The Vermont Way: A Republican Governor Leads America’s Most Liberal State By Jim Douglas (New Haven, Vt.:Common Ground Communications / A Bray Book, 2014, pp. 359, paper $35.00).
Former Governor Jim Douglas’s autobiography, The Vermont Way, details his thirty-eight-year political service to Vermonters. It is an intimate and personal narrative that captures his outgoing demeanor and tries to define his historical legacy.
Shortly after graduation from Middlebury College in 1972, Douglas was elected to the Vermont House. He went on to become majority leader and later joined Governor Richard Snelling’s senior staff. He then served twelve years as secretary of state. He followed that with an eight-year stint as state treasurer, culminating in his election in 2002 as governor, which office he held for four terms, earning more votes than any other politician in Vermont history.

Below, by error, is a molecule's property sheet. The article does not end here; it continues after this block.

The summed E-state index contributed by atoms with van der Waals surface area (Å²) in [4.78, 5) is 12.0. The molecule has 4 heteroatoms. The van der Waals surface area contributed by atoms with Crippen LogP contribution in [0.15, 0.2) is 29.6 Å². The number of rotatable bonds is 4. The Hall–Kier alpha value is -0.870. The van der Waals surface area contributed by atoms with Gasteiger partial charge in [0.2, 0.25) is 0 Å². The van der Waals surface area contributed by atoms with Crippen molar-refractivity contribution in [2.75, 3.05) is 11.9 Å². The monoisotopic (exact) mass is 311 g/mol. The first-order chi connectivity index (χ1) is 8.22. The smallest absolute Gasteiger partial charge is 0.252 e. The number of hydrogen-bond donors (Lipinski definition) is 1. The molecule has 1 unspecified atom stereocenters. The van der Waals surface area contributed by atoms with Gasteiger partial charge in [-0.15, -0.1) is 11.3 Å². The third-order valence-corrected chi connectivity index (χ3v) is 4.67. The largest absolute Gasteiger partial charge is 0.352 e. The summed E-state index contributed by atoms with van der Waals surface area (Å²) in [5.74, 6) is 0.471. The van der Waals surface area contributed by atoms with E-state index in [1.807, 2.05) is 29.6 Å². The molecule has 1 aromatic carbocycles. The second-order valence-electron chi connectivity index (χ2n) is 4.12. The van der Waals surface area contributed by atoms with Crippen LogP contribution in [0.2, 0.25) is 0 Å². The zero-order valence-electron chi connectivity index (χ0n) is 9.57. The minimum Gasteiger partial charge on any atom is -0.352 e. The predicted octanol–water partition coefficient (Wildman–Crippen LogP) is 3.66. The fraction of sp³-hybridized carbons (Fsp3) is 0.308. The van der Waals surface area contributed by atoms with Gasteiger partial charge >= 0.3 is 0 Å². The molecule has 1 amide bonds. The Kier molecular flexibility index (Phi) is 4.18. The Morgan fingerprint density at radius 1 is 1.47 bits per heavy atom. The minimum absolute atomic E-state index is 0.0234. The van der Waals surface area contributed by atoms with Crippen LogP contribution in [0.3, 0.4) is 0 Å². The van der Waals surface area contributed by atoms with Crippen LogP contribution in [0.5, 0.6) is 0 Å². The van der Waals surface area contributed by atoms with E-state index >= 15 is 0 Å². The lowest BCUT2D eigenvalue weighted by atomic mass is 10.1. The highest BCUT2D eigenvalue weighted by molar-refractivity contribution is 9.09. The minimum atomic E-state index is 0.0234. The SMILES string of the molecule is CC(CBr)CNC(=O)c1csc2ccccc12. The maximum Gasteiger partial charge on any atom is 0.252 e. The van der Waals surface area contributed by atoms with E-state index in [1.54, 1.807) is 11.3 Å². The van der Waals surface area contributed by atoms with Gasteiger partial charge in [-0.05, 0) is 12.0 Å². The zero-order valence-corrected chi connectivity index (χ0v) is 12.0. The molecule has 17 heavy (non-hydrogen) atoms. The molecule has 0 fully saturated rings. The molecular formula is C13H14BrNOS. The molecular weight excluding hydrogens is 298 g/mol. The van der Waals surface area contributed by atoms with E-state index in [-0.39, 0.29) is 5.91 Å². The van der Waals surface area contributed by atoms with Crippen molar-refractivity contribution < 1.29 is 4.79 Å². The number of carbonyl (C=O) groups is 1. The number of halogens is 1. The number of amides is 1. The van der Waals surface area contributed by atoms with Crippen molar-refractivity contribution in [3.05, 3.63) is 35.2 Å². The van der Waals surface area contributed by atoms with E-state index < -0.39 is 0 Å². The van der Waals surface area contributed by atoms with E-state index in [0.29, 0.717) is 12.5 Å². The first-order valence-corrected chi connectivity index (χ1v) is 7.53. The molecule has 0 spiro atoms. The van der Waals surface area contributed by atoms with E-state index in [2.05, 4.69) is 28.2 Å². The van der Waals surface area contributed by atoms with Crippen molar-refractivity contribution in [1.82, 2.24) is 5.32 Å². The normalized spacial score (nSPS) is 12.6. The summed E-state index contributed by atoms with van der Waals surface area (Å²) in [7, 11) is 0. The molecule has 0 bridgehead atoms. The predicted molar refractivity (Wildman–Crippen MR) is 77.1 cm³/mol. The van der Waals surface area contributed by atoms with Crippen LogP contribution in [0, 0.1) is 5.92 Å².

Douglas’s reminiscences, both about his leadership roles and his influence on the political ebbs and flows during his many years of service, make for an interesting personal retrospective. The book’s title and cutline, taken together, define the inherent tension of his long career. Douglas works to convey what Vermonters already know and like about their former Governor—his dry wit, accessibility, and congenial personality, sharing anecdotal digressions that make clear his affection for Vermonters. At the core of his belief system is his certainty that spending time among Vermonters rather than their politicians enabled him to distill the wisdom and experience of his constituents and bring it to the decision-making process in Montpelier. He also draws on Vermont’s Republican century prior to 1963 as the philosophical basis for his own legacy. That long era of virtually one-party rule in Vermont was characterized by leaders who were often progressive with regard to the wellbeing of their neighbors and on environmental issues, while remaining conservative on fiscal issues—a balance that inspired Douglas. He also references the example of his mentor, Governor Deane C. Davis: “He told Vermonters the truth” (p.13).